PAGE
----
On the supply side, there’s limited excess capacity in oil producing countries and many potential new sources of supply carry considerable political risk, said Wheeler. “With the lack of net investment in oil refining capacity over the past two decades and the long gestation periods in installing new refining capacity, these supply constraints will be costly to rectify.”
The IEA estimates that US$20 trillion needs to be invested in the energy sector over the next 25 years to secure sufficient supplies, he noted.
“There’s been considerable debate over the role that oil speculators and traders might have played in exacerbating volatility and inducing upward pressure on prices,” said Wheeler. “Some of this sentiment may date back to concern about the role that Enron’s energy traders played in manipulating the market for natural gas on the West Coast. My impression is that increased speculative activity in futures markets result from the high level of oil prices and uncertainty about forward prices, not the other way around.”
Whatever its sources, Wheeler said that high and volatile oil prices present challenges to governments in managing the terms of trade impact and its consequences for traditional macro-policy instruments, and regulatory and distribution policies.
“Oil producers have often struggled with the effects of exchange rate appreciation on traditional export industries and the ensuing deterioration in governance – often characterised by growing corruption. While GDP per capita in resource-rich countries increased by 50 percent in the four decades to 1998, per capita income growth for resource-poor countries was four times higher.”
Wheeler pointed to governance arrangements based on frameworks similar to those adopted by Norway and the State of Alaska that are beginning to emerge in several developing countries.
The goal is to convert non-renewable resource endowments into permanent sources of investment income using diversified asset strategies and strict budgetary or stabilisation rules.
Sovereign wealth funds are relevant here. These funds currently manage assets of around US$2.5 trillion and some projections suggest that this could reach US$12 trillion by 2015. The IMF, World Bank, and OECD are developing a code of conduct for these funds, including provisions on institutional structure, risk management, transparency, and accountability. That follows concerns that such funds will use their wealth to achieve political rather than investment goals.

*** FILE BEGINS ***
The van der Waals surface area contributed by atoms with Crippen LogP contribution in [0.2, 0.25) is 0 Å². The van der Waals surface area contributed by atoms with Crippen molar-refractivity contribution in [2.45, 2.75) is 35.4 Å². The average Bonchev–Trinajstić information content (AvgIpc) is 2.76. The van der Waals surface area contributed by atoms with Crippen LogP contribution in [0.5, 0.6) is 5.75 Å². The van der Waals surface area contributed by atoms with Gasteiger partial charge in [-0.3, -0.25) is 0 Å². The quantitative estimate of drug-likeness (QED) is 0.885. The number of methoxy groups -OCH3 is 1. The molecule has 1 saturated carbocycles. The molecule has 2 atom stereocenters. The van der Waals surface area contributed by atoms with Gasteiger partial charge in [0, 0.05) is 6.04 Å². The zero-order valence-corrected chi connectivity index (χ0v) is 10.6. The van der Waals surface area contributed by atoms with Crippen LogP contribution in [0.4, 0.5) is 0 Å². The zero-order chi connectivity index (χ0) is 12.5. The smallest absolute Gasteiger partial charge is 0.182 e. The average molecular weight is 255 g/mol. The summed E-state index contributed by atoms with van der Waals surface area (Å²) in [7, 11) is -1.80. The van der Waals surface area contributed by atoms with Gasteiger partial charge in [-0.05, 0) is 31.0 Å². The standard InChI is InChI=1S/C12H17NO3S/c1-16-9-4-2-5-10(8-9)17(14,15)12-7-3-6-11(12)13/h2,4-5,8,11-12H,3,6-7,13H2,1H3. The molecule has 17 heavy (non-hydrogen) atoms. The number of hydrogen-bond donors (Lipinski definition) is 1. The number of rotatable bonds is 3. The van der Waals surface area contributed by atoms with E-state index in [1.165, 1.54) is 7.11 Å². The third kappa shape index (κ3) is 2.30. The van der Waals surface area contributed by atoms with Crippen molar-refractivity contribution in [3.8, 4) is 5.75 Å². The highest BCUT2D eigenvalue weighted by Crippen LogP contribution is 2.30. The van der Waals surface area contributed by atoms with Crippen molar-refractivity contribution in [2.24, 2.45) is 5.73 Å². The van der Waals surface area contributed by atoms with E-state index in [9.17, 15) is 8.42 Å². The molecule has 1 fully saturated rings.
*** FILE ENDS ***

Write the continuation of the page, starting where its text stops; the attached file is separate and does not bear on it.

“Some of the political rhetoric has become highly inflammatory, [but] there are some important issues here,” said Wheeler. “Given that these are state-owned investment vehicles, would it be appropriate for them to take an aggressive speculative position like George Soros’ hedge fund did in shorting sterling in 1992?”
Soros’ investment behaviour is widely credited with forcing the UK to leave the European Union’s Exchange Rate Mechanism.
“If used responsibly, commodity hedges and other risk management building blocks can help enormously in managing balance sheet risk. Hence, it’s pleasing to see that financial market instruments and strategies are being examined,” said Wheeler. “Governments are keen to manage their balance sheet risks. They do so through a range of mechanisms by, for example, being conscious of the currency exposure of their assets and liabilities, by building up foreign exchange reserves, privatising assets, and adopting sound principles of fiscal management – including managing contingent liabilities.”